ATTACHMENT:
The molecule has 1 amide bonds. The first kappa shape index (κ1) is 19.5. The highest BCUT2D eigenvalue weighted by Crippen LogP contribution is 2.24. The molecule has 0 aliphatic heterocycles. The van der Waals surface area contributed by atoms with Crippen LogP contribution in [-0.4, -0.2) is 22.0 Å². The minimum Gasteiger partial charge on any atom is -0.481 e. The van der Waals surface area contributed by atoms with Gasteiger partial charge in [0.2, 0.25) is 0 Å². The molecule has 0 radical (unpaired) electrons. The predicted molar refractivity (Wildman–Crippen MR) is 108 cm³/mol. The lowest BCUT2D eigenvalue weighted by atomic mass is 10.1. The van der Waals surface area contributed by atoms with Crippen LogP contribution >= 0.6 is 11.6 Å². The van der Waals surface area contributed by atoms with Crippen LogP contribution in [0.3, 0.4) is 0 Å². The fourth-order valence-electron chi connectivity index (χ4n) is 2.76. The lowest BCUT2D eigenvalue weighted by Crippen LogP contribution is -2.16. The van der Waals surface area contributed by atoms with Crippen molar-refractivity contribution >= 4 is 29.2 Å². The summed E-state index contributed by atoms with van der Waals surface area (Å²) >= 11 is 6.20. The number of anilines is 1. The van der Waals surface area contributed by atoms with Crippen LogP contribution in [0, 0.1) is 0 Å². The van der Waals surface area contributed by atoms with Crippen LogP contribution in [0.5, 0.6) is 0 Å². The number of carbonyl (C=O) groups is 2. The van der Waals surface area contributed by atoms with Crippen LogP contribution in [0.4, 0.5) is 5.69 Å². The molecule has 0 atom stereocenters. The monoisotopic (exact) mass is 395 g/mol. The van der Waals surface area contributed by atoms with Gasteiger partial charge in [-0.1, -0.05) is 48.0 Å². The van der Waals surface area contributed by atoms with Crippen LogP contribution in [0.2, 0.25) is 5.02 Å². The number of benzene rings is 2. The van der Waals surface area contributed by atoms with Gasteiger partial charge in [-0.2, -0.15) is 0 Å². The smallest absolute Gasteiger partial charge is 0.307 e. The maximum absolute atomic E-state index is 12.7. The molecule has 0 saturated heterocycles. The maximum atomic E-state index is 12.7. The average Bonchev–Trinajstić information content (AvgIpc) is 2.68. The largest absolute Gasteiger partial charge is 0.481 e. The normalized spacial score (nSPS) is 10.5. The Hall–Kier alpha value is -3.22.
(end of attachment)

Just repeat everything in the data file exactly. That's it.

The molecule has 1 amide bonds. The first kappa shape index (κ1) is 19.5. The highest BCUT2D eigenvalue weighted by Crippen LogP contribution is 2.24. The molecule has 0 aliphatic heterocycles. The van der Waals surface area contributed by atoms with Crippen LogP contribution in [-0.4, -0.2) is 22.0 Å². The minimum Gasteiger partial charge on any atom is -0.481 e. The van der Waals surface area contributed by atoms with Gasteiger partial charge in [0.2, 0.25) is 0 Å². The molecule has 0 radical (unpaired) electrons. The predicted molar refractivity (Wildman–Crippen MR) is 108 cm³/mol. The lowest BCUT2D eigenvalue weighted by atomic mass is 10.1. The van der Waals surface area contributed by atoms with Crippen LogP contribution >= 0.6 is 11.6 Å². The van der Waals surface area contributed by atoms with Crippen LogP contribution in [0.3, 0.4) is 0 Å². The fourth-order valence-electron chi connectivity index (χ4n) is 2.76. The lowest BCUT2D eigenvalue weighted by Crippen LogP contribution is -2.16. The van der Waals surface area contributed by atoms with Crippen molar-refractivity contribution >= 4 is 29.2 Å². The summed E-state index contributed by atoms with van der Waals surface area (Å²) >= 11 is 6.20. The number of anilines is 1. The van der Waals surface area contributed by atoms with Crippen LogP contribution in [0, 0.1) is 0 Å². The van der Waals surface area contributed by atoms with Crippen LogP contribution in [0.5, 0.6) is 0 Å². The number of carbonyl (C=O) groups is 2. The van der Waals surface area contributed by atoms with Crippen LogP contribution in [0.4, 0.5) is 5.69 Å². The molecule has 0 atom stereocenters. The monoisotopic (exact) mass is 395 g/mol. The van der Waals surface area contributed by atoms with Gasteiger partial charge in [-0.1, -0.05) is 48.0 Å². The van der Waals surface area contributed by atoms with Crippen LogP contribution in [0.2, 0.25) is 5.02 Å². The number of benzene rings is 2. The van der Waals surface area contributed by atoms with Gasteiger partial charge in [-0.2, -0.15) is 0 Å². The smallest absolute Gasteiger partial charge is 0.307 e. The maximum absolute atomic E-state index is 12.7. The molecule has 0 saturated heterocycles. The maximum atomic E-state index is 12.7. The average Bonchev–Trinajstić information content (AvgIpc) is 2.68. The largest absolute Gasteiger partial charge is 0.481 e. The normalized spacial score (nSPS) is 10.5. The Hall–Kier alpha value is -3.22.